Dining Out

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NEW INN, COLDINGHAM

Friends had always spoken highly of the New Inn at Coldingham. They said it was a great place to dine and meet friends. We knew it was popular with locals and visitors and were determined to visit and see for ourselves. We were also keen to pay a visit to the nearby Priory which was open to visitors.

Last Thursday we set off and travelled up the A1 past Eyemouth then on to the main road which winds through Coldingham. There stands the traditional and charming New Inn, which dates back to the 1800s. It was first known as a public house in 1860 and to this day remains a great meeting place. It has a great menu with lots of exciting dishes to choose from and also a specials menu changing weekly.

We decided to eat before we visited the Priory so we were the first customers to have lunch that day. We had a choice of where to sit and chose a quiet corner near the window. The room quickly filled up with customers and soon everyone was chatting, eating and enjoying each other’s company.

The New Inn is open from 10am every day for morning coffee and breakfast, and serves lunch from 12 noon till 2pm on Monday to Friday and all day Saturdays and Sundays. The evening meal is served from 6pm with last orders at 9pm. It is advisable to reserve a table in advance to avoid disappointment. The food is freshly prepared so you may have to wait.

We chose their home-made vegetable soup as a starter and were also offered some of the fresh bread which had been baked that morning. It was a generous helping and the crusty bread had a mouth-watering nostalgic taste.

There were many excellent choices on the main course menu. Edward chose the Eyemouth haddock and crayfish mornay with mashed potatoes which was mouth-watering and delicious. The soup was so filling that I felt I could not eat a main meal and decided instead to have a fresh green salad.

Although there seemed to be only one waitress on duty, she was efficient, friendly and gave all her customers the very best of service.

The New Inn had a great variety of desserts to chose from. Edward chose apple crumble served with cream but I preferred to round my meal off with coffee. The pub is a credit to the village. It has a friendly atmosphere and always welcomes locals and visitors.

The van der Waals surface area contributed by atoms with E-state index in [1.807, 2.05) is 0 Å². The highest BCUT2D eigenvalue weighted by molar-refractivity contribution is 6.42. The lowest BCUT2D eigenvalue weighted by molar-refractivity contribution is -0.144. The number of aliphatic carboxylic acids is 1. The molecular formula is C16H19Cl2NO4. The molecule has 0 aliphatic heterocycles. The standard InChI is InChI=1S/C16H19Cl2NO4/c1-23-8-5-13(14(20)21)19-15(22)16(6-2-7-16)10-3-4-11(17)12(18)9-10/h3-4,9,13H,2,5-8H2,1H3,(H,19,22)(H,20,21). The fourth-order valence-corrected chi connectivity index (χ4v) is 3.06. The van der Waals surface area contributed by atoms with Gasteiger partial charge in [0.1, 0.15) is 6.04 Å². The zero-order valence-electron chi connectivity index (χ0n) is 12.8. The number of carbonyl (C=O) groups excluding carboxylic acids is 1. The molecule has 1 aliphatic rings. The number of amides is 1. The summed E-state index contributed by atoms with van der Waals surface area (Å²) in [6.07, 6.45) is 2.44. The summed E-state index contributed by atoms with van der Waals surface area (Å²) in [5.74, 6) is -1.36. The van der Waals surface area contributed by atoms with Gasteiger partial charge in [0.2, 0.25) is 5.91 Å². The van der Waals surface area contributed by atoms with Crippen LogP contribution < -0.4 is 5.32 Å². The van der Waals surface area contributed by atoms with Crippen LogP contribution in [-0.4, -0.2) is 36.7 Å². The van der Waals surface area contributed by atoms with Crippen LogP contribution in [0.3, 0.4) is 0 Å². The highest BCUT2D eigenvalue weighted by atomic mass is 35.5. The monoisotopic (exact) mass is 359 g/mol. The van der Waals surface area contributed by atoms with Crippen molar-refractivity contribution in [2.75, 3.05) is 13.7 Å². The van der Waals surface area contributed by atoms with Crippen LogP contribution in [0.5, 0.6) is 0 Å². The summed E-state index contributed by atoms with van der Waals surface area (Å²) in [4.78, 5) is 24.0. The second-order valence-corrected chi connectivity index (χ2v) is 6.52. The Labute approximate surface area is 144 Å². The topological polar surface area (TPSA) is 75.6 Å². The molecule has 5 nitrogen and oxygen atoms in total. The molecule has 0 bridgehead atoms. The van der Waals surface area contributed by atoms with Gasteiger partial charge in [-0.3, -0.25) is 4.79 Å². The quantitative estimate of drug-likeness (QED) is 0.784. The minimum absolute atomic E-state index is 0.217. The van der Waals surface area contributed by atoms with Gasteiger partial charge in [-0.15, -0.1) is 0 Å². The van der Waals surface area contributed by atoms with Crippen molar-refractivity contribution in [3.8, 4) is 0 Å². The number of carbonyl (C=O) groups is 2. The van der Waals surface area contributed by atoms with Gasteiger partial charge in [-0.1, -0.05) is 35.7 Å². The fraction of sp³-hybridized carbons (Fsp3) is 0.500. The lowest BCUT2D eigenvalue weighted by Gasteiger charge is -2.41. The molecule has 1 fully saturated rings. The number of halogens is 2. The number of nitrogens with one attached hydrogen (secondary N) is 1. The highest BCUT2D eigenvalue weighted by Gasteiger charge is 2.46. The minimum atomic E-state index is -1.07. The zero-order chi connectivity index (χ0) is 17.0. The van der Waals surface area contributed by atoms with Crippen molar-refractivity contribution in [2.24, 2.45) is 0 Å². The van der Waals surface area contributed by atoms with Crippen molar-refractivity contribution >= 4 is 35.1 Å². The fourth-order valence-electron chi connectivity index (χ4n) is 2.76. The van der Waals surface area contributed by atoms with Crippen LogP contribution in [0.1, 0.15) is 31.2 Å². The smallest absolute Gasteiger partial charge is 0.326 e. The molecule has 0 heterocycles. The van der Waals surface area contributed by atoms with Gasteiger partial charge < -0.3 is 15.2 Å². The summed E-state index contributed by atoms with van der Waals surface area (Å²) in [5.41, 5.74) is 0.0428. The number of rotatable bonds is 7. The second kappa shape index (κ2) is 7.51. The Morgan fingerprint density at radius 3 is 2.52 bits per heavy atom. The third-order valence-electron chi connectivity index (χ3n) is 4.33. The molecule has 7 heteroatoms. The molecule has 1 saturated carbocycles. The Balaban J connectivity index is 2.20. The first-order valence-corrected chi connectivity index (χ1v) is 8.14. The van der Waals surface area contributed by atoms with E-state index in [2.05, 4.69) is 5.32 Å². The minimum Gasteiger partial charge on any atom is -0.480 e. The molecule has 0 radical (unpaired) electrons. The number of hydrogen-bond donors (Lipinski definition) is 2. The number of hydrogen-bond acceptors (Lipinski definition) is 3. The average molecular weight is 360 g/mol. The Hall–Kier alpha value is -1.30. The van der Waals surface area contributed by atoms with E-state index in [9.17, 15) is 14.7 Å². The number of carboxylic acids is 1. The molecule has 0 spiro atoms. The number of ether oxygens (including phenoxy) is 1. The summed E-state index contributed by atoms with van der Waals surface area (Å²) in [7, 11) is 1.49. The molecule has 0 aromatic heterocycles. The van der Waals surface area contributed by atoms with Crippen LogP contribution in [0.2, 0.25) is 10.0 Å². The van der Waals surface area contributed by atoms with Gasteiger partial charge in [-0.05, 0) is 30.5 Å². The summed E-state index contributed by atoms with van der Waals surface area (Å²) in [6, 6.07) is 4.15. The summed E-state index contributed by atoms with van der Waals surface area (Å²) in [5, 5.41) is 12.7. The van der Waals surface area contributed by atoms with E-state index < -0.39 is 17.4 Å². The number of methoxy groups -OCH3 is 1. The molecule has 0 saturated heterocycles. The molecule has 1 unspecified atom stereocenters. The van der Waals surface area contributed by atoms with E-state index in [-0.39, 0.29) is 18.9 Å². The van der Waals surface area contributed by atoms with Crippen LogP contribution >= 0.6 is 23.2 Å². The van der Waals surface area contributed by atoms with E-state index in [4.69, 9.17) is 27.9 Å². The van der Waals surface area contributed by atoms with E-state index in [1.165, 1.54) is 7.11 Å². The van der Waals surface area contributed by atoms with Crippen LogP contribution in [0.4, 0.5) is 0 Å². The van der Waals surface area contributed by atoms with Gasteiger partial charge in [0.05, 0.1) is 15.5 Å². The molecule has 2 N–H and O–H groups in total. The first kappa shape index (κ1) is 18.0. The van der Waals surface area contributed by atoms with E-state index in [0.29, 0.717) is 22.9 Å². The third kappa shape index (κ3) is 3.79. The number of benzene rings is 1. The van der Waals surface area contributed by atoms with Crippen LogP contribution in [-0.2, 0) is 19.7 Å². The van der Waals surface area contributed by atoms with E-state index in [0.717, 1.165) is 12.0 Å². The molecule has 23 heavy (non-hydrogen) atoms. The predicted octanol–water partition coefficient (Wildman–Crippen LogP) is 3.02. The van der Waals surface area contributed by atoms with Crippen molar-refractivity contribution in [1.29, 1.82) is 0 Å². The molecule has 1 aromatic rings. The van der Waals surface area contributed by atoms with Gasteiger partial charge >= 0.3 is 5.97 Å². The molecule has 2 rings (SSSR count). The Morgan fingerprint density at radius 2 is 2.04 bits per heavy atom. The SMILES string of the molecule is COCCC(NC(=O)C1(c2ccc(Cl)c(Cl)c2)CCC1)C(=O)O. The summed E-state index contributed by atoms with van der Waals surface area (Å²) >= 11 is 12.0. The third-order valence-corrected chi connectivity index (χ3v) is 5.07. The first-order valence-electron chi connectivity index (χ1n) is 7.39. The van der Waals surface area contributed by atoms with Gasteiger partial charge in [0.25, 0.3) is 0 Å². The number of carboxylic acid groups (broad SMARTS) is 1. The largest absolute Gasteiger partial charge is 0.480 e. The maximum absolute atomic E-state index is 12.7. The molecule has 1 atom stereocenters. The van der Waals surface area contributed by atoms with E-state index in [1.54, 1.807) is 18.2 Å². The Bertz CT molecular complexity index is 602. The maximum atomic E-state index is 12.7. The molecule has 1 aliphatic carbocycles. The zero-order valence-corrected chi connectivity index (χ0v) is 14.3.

We were so looking forward to seeing the Priory which is situated in the centre of Coldingham, so after lunch we headed through a gate leading from the car park down a winding path to a free- standing arch, whilst nearby are the base courses of some very substantial columns.

Nearby there is a weird and spooky assemblage of bits of worked stone, headstones and a stone coffin lid stuck against one side of a stone wall. All very creepy and eerie.

Today there remains some evidence of history, mystery, intrigue and a fair amount of mayhem.

Inside the church it is also rather uncanny as the north and east walls are patterned ornamentally while the south and west walls are prominently plain.

The history of the Priory is fascinating. In 635 a monastery was built two miles north near St Abbs for both monks and nuns. In 683 a fire broke out and it was rebuilt for the use of nuns only.

When the Vikings destroyed it completely, it was rebuilt again in 870. In 1216 Coldingham Priory was destroyed by King John of England and was rebuilt on a grander scale.

Finally in 1430 it was again burnt down by its own prior possibly in an attempt to conceal money.

In 1662 new south and west walls were built and then rebuilt again in 1850 in the form we see today. What we see today is the end product of around 1400 years of building and rebuilding caused by fires and attacks by passing armies.

Before we returned to the car we sat in the sunshine on the village seat as passers-by spoke and smiled.

We had experienced a wonderful day in the friendly little village of Coldingham accompanied by a good lunch and a most interesting step back in history.

MAUREEN RAPER